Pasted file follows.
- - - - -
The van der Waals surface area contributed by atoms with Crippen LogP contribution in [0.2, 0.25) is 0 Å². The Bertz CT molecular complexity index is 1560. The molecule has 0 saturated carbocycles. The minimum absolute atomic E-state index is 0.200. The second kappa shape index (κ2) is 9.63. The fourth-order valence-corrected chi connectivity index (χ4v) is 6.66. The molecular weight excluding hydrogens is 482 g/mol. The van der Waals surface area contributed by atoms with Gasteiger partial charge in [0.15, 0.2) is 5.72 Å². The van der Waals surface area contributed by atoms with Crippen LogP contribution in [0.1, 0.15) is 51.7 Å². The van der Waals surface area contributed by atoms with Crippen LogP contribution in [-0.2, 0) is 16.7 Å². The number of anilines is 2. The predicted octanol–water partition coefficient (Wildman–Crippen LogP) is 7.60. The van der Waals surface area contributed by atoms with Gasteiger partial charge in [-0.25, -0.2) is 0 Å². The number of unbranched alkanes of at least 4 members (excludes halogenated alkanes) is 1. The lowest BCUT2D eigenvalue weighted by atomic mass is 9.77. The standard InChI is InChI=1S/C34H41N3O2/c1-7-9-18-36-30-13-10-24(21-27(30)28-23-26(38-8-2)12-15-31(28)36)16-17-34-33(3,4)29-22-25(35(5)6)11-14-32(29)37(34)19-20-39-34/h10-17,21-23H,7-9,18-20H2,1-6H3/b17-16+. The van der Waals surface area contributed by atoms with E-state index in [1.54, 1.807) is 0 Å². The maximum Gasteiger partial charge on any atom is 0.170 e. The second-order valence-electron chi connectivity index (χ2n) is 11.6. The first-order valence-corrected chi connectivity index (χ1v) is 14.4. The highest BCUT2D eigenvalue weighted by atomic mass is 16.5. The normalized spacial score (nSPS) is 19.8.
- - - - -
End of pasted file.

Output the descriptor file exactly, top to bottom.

The van der Waals surface area contributed by atoms with Crippen LogP contribution in [0.2, 0.25) is 0 Å². The Bertz CT molecular complexity index is 1560. The molecule has 0 saturated carbocycles. The minimum absolute atomic E-state index is 0.200. The second kappa shape index (κ2) is 9.63. The fourth-order valence-corrected chi connectivity index (χ4v) is 6.66. The molecular weight excluding hydrogens is 482 g/mol. The van der Waals surface area contributed by atoms with Gasteiger partial charge in [0.15, 0.2) is 5.72 Å². The van der Waals surface area contributed by atoms with Crippen LogP contribution in [0.1, 0.15) is 51.7 Å². The van der Waals surface area contributed by atoms with Crippen LogP contribution in [-0.2, 0) is 16.7 Å². The number of anilines is 2. The predicted octanol–water partition coefficient (Wildman–Crippen LogP) is 7.60. The van der Waals surface area contributed by atoms with Gasteiger partial charge in [-0.25, -0.2) is 0 Å². The number of unbranched alkanes of at least 4 members (excludes halogenated alkanes) is 1. The lowest BCUT2D eigenvalue weighted by atomic mass is 9.77. The standard InChI is InChI=1S/C34H41N3O2/c1-7-9-18-36-30-13-10-24(21-27(30)28-23-26(38-8-2)12-15-31(28)36)16-17-34-33(3,4)29-22-25(35(5)6)11-14-32(29)37(34)19-20-39-34/h10-17,21-23H,7-9,18-20H2,1-6H3/b17-16+. The van der Waals surface area contributed by atoms with E-state index in [1.54, 1.807) is 0 Å². The maximum Gasteiger partial charge on any atom is 0.170 e. The second-order valence-electron chi connectivity index (χ2n) is 11.6. The first-order valence-corrected chi connectivity index (χ1v) is 14.4. The highest BCUT2D eigenvalue weighted by atomic mass is 16.5. The normalized spacial score (nSPS) is 19.8.